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Thursday, 11 June 2009

Philippe Vaucher "The Song-Catcher/ Chasse papillon" (NFB 2001)








The mission of The National Film Board of Canada is “to interpret Canada to Canadians and the rest of the world.” The NFB has been producing animation since 1941, with a host of works having won or been nominated for the Academy Award. Earlier this year the government funded organisation began to release its archive to the public. I could so easily devote the Animation Blog wholeheartedly to Canadian works for the foreseable future, so rich is the material. I'll be selective. The links will be to the organisation's YouTube channel. Their team have written elegantly composed notes together with appropriate credits. I shall attempt to avoid lifting them but don't compare too rigorously .....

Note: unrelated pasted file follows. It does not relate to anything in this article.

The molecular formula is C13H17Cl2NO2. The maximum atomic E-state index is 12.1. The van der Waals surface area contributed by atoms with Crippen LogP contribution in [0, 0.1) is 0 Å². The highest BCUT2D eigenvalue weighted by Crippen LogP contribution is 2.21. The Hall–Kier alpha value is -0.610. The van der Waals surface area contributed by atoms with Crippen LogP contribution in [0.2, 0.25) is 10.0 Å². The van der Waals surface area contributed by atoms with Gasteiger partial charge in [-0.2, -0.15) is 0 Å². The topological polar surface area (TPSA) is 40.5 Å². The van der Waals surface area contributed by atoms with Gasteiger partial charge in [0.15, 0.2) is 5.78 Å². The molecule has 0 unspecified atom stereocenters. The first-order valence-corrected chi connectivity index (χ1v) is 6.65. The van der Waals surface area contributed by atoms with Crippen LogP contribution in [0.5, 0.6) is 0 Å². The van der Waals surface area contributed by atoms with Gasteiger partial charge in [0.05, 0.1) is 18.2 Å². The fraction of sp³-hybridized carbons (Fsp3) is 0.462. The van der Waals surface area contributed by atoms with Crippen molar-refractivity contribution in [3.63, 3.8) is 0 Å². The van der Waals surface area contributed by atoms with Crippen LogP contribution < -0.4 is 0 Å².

The Song-Catcher commences in the past where a young woman paints a portrait of a butterfly whilst listening to a record playing on an old style phonograph (or gramophone as we say in the UK.) She dies tragically young leaving her husband to face an empty life alone. He captures her memory through a lifetime pursuit- collecting butterflies. Towards the end of his life he traps one in his killing jar from which emanates the music associated with his late wife (Christoph Willibald von Gluck); following the sound and disappearing butterfly he embarks on a final expedition to the countryside. Rich in symbolism, hovering between phases of life and memories, the haunting music, the fluttering flight of the insects and the gradual aging of the man make for a memorable movie. Sketched in charcoal on paper the dark, smudgy drawings are vividly delineated with, as the screen grab shows, just a smidgen of colour for the butterfly. Ever since I read Susan Hill's "I'm the King of the Castle" I have harboured suspicions of those who spear butterflies for glass cases but I shall suspend doubts in this case. Originally from Montreal, director Philippe Vaucher obtained his initial degree at Mel Hoppenheim School of Cinema, Concordia University and has successfully freelanced since. He studied for an MA at the University of the West of England in Bristol, producing Wuji in 2007, a film about which I will write shortly.

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